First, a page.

Yup, it’s hard to believe, especially with a couple weeks of summer vacation left, but it’s that time of year again. Another Maine hunting season lies just ahead, starting out slowly and building momentum as we head into fall.


The first installment of Maine’s three-part bear season begins in a little over a week. Prospective hunters and their guides have been meticulously minding bait sites for a month, intent on luring these black ghosts of the forest into revealing themselves in the daylight.

It may seem like an easy task after conditioning them into visiting a regularly available food source, but they’re still wild and very wary creatures.

A concentrated food source represents a potential source of danger. It’s unnatural, which puts these already super-wary ursines on their toes.

Around these sites younger bears smell, see, sense and fear their only natural predator, a bigger bear, and are constantly on the look-out for danger. And bigger bears have learned to associate bait with hunters, and tend to avoid the bait piles until after dark.

The percentages lie firmly in favor of the bears, but they make mistakes often enough to keep the hunters coming back.

Many of those hunters — roughly half of all Maine bear hunters — are nonresidents. They account for a disproportionate percentage — about two-thirds — of the annual kill. They’re relatively more successful primarily because the 5,000-plus nonresidents typically hire a guide, providing critical economic stimulus to Maine’s recreation industry.

Despite a month of pre-baiting and a four-week bait season, hunters still aren’t killing enough bears to meet bear management goals. If that trend continues, the state may start looking for ways to increase bear hunting opportunities.


Archers are still honing their skills and their broadheads in anticipation of the upcoming bow season on deer. Those who hunt the so-called expanded areas will get first dibs when the expanded archery season begins on Sept. 11.

The expanded season was instituted over a decade ago with the dual purpose of reducing deer populations in areas where firearms hunting is unsafe or impractical, and providing more recreational opportunity (and license revenues), and has seen considerable changes since.

Initially, it spanned a month, was limited to essentially wildlife management district 24 and allowed archers to take one additional deer. Today it runs from early September to mid-December, encompasses a mosaic of exurban areas around the state and allows hunters to take a buck and unlimited does.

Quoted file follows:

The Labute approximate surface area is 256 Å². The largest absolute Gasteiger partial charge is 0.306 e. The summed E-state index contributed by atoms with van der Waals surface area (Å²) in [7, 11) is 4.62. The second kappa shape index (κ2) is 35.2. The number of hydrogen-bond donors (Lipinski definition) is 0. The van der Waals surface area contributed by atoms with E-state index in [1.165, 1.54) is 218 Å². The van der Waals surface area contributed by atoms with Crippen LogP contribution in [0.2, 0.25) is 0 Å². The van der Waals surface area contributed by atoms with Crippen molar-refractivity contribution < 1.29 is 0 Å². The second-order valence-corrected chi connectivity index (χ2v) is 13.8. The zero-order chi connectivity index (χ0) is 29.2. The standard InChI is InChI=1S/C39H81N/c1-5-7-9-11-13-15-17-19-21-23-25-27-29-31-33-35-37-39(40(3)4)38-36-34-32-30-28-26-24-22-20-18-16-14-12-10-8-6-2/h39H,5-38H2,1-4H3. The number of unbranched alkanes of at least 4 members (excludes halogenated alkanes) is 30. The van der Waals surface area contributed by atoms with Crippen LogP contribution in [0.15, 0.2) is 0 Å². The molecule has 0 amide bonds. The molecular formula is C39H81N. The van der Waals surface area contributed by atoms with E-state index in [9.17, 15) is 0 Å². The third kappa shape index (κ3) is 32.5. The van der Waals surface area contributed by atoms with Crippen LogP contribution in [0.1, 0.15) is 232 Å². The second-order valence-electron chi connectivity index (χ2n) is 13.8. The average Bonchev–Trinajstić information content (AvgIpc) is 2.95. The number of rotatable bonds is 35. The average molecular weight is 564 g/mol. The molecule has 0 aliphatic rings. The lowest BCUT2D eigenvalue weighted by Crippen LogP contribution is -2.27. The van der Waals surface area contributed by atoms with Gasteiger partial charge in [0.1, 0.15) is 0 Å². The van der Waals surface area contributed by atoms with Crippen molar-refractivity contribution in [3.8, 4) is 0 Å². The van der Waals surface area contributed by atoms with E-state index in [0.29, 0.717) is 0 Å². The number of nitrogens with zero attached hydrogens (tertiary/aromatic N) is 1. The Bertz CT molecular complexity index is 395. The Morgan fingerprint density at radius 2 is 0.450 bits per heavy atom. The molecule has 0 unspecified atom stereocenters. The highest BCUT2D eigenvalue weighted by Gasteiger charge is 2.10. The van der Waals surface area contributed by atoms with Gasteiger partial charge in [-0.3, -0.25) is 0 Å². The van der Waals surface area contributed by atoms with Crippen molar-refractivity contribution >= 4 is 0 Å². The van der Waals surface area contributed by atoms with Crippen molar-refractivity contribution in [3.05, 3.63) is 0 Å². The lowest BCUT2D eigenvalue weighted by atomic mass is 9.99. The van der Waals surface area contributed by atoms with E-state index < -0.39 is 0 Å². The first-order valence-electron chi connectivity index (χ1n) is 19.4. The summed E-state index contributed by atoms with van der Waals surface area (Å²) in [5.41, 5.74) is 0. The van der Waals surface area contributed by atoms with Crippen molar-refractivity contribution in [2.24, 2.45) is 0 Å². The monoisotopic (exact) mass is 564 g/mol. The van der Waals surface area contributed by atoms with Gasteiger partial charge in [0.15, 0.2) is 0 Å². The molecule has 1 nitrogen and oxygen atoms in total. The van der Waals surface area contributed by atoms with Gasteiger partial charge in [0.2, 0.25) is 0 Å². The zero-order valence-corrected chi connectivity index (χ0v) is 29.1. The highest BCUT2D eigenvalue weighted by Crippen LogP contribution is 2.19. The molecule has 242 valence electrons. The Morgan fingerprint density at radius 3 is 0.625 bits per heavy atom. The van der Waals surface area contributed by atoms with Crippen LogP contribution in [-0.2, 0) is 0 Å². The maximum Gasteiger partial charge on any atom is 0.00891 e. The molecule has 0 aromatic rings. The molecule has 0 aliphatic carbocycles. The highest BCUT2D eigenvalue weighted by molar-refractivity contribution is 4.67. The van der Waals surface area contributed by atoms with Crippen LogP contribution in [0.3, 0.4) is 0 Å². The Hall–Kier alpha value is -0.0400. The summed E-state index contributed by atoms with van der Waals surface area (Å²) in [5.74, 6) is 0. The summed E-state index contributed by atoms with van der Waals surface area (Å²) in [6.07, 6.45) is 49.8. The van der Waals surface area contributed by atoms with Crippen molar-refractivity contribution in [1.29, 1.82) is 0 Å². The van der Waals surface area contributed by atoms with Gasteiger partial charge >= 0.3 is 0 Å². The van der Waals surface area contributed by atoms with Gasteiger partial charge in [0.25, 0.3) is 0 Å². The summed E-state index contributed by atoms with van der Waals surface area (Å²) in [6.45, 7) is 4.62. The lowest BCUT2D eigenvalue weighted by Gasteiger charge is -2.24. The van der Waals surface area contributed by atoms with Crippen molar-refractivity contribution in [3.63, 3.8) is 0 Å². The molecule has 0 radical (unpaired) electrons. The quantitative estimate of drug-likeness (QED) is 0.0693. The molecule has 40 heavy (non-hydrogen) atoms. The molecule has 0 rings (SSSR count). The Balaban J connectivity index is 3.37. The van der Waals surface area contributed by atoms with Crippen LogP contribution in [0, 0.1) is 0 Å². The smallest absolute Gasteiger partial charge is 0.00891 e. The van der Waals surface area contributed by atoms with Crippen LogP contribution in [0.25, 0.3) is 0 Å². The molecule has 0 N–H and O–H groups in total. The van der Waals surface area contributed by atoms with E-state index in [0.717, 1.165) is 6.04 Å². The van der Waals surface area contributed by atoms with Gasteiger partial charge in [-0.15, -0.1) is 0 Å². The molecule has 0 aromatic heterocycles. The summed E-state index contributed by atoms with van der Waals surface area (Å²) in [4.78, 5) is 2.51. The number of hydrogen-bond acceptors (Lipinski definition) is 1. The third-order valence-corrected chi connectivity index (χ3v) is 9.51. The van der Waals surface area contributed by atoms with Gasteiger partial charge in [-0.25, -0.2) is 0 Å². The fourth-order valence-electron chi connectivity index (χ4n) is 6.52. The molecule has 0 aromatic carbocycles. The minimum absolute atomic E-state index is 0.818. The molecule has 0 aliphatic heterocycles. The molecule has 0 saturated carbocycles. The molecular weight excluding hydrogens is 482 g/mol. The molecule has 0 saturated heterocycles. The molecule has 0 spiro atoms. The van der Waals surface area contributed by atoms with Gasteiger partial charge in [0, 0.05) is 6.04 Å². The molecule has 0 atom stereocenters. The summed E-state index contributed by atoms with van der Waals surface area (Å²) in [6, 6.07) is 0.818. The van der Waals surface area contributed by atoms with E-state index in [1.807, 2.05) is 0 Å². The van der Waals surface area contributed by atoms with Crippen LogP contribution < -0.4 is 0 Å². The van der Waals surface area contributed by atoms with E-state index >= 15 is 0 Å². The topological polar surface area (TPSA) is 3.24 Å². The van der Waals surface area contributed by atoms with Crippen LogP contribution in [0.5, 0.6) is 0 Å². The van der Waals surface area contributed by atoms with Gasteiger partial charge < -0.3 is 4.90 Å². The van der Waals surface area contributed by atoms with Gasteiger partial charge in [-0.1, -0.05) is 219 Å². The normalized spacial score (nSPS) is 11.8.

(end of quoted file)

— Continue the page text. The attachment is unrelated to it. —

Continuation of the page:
That may seem fairly liberal, particularly when you consider that just under 10,000 archers participate.

However, with a total kill under 1,500, they’re hardly making a dent in the state’s whitetail population, nor do they represent any serious competition for the state’s 170,000 firearms hunters.

They do, however, represent competition for each other. The expanded zone is made up of numerous small pockets that are easily overcrowded. Putting too many hunters into these small areas puts deer on alert and reduces success rates of every hunter.

Landowner relations, safety and ethics are also particularly important. Expanded zone archers are often hunting in very close proximity to people and houses and must take great care to be discreet, respectful and responsible.

Most landowners understand the necessity of using bow hunters to reduce deer numbers, and thus car-deer collisions, property and crop damage and the incidence of Lyme disease. They just don’t necessarily want or need to witness it first-hand.


Hot on the tails of that, Sept. 13, there’s more bear hunting when the dog season begins.

Hound hunters are a small but very dedicated segment of the bear-hunting fraternity, accounting for slightly more than 10 percent of the annual bear harvest. Here again, nonresidents outnumber residents by about three to one, bringing important revenue to Maine.

Dog handlers probably work the hardest, training and maintaining their kennels year-round in anticipation of Maine’s six-week season.

For those I’ve met and hunted with, it is the thrill of the chase and the baying of the hounds more than anything that drives them; and successful hunts often end without a kill.

While all of the above is going on, other hunters will be training bird dogs and retrievers, building duck blinds, hanging tree stands and scouting oak ridges in preparation for the big show.

As September rolls into October, statewide seasons begin for most species from upland game and game birds to turkey, waterfowl and archery deer. And in the weeks ahead we’ll take a closer look at all.

Bob Humphrey is a freelance writer and Registered Maine Guide who lives in Pownal. He can be contacted at:

[email protected]


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